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WWE superstar Billy Graham dies aged 79 after being taken off life support

WWE legend Billy Graham has died aged 79 after battling a ‘myriad of health issues’ while on life support. 

Graham had been in the hospital for a number of months dealing with a ‘myriad of very serious health issues’ and had been in the ICU for many weeks, according to a GoFundMe page set up to help him and his family.

Graham died Wednesday after being taken off life support with his wife and daughter by his side, his family told TMZ.  

16-time World Champion Ric Flair first appeared to break the news on Twitter Wednesday night, as he posted: ‘The Superstar Billy Graham Just Left Us THANK YOU FOR ALL YOUR INFLUENCE On My Career!’ 

The WWE Hall-of-Famer hospitalized in January with an infection in his ears that spread to his ear bones and skull.

WWE legend Billy Graham has died aged 79 after battling a 'myriad of health issues'

WWE legend Billy Graham has died aged 79 after battling a ‘myriad of health issues’ 

The WWE Hall-of-Famer had been in ICU fighting his health issues on life support

The WWE Hall-of-Famer had been in ICU fighting his health issues on life support

He was also reportedly battling a number of other health issues, including acute kidney failure, congestive heart failure, diabetes, and hearing loss.

Graham’s wife, Valerie, had previously shared an update on her husband’s health on his official Facebook page on May 15, revealing she had initially refused to take him off life support. 

In an update, Valerie said, ‘Please urgent prayers needed for my husband. The doctors wanted to remove him from life support tonight. I refused.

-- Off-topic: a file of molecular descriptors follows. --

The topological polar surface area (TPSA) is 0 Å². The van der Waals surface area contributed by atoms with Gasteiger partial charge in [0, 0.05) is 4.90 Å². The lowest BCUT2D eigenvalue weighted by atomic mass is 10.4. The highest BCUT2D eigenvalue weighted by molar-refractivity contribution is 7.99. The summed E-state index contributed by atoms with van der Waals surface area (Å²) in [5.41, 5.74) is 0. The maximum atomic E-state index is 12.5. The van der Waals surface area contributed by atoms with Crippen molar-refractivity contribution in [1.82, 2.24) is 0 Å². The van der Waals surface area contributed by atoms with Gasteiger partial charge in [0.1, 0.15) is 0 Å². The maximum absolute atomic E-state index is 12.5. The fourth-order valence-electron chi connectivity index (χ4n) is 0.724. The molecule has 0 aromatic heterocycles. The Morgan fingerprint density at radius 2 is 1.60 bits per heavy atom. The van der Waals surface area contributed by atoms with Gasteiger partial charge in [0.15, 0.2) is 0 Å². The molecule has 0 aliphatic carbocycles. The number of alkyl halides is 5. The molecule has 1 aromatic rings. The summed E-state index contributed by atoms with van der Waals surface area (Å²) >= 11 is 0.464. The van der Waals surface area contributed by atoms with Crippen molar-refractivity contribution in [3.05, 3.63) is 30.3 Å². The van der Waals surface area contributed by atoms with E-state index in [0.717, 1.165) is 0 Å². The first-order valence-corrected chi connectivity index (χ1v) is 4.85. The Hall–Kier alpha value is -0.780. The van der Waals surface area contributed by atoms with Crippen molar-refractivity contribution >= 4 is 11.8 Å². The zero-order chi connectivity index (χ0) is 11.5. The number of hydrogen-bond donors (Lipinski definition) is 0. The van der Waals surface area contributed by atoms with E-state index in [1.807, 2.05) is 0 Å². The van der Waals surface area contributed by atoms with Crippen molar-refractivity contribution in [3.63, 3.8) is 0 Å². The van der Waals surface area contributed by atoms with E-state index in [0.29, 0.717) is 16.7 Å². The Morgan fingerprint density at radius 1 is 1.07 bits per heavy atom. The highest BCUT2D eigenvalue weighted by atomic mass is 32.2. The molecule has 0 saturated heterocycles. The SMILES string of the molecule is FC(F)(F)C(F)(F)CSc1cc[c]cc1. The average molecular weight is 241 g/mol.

‘He’s a fighter and his will is strong even if his body isn’t. God is our hope.’

Prior to his storied wrestling career, Graham – born Eldridge Wayne Coleman – tried out for the Canadian Football League but rose to fame through an impressive bodybuilding career. 

Beginning his wrestling career in

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Retirement could kill you if you don’t start exercising. Try these 6 expert tips to launch a healthy habit.

You know you need to do it, and you promise to start tomorrow. But the road from the sofa to the gym, pool or yoga studio can prove insurmountable when the day dawns. You’re just not into exercise. And you’re not alone.

Only about one in five adults exercise regularly, and that number drops to 12% for people over age 65. Working adults say the main barrier is lack of time. But having more free time, combined with a lack of structure in retirement, can also make committing to exercise a challenge.

“People’s schedules up until retirement have a lot of activity built in,” said Dr. Katie Hill, chief medical officer of Nudj Health, a Pasadena-based company that works with physicians to improve the health of older patients. 

“You’re walking to and from the car, walking around the office, getting out from your desk, going to meetings, going to lunch,” said Hill. “Our external schedules help give us structure. A lot of that goes away in retirement. Physical activity levels are no longer baked into your routine and a lot of sitting happens.”

Add to that the pull of powerful forces, including fear of falling or injury, believing that exercise is for the young and it’s too late to start, the appeal of more sedentary activities, and a feeling of having earned the right to relax and do what you please; all of these can put movement low on the priority list.

“Those who are lifelong exercisers are likely to continue into later life,” said Margie E. Lachman, a psychologist at Brandeis University and lead author of When Adults Don’t Exercise: Behavioral Strategies to Increase Physical Activity in Sedentary Middle-Aged and Older Adults. 

“In contrast, to start exercising later in life requires one to decide how, what, and when

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